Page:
Jim Silver has long provided a voice against the status quo.
Back in 1995, he told masses of Jets fans that sheer willpower would not be enough to retain them in the city. Instead of simply bailing the hockey team out, planning would have to be done to ensure that they would be able to thrive. Part of such preparation would be using the money suggested for a subsidized rink to improve city conditions. Especially the urban poverty situation.
In the end, we’ve seen that he was right. He makes an excellent point in his new book About Canada: Poverty. In the small volume, the professor and chair of the University of Winnipeg’s Urban and Inner-City Studies distills over 15 years’ worth of knowledge from working in Winnipeg’s inner city to argue that smart government action must be taken to help eliminate the problem of poverty; simply throwing money at it won’t make it go away.
“An examination of poverty in Canada shows that we have high levels of poverty, and we don’t have to have those high levels. Governments and citizens have the power to change it,” Silver says.
“Poverty is much more than just a lack of income,” he insists, addressing the notion of “complex poverty” in his book.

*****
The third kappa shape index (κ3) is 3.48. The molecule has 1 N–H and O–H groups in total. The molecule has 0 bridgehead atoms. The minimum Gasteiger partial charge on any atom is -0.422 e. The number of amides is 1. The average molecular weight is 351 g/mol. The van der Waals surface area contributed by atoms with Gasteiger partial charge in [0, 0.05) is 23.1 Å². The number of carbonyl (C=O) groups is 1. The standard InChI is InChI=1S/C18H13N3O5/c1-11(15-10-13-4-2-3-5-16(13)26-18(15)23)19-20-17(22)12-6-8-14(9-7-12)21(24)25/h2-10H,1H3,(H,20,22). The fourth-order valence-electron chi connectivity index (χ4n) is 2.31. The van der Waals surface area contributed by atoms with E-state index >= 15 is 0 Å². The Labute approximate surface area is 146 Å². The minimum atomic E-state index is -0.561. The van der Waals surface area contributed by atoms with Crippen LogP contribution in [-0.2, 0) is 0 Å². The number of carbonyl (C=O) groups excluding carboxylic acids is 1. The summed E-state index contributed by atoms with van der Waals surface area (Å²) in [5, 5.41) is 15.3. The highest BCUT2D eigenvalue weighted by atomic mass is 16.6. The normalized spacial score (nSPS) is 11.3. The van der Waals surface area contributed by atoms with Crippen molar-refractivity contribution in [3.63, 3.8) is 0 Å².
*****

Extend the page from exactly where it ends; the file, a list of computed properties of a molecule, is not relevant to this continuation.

“Complex poverty is how the shortage of income is compounded by poor housing conditions, poor health conditions and a lack of education.”
Silver says that a large problem is the way the feds treats poverty, noting that the provincial government has been required to do most of the work in Winnipeg. He suggests that to be able to truly change the poverty landscape, the federal governments will have to become more involved in both planning and funding efforts to combat it.
Not only would fighting poverty be the ethical thing for the government to do, he says, but it would also be financially beneficial. Part of the examination of Canadian poverty includes a cost-benefit analysis of fighting poverty, which shows that it would actually be profitable to eliminate poverty in the long-run.
While the biggest change will have to come via the provincial government, Silver also suggests some ways the municipal government could help create change: it could “improve recreational facilities, reduce bus fares for low-income families, examine the low-income rental housing situation and reassess their Aboriginal hiring policy.”
About Canada: Poverty provides an unflinching look at the urban poverty situation, but also a call to action for both the common person and those in power.
The takeaway according to Silver?
“Read the book.”
Silver, along with his co-authors, won the 2013 Manitoba Book Award for Non-Fiction for Indians Wear Red: Colonialism, Resistance, and Aboriginal Street Gangs. He is currently working on Housing Matters: Low-Income Rental Housing in Winnipeg.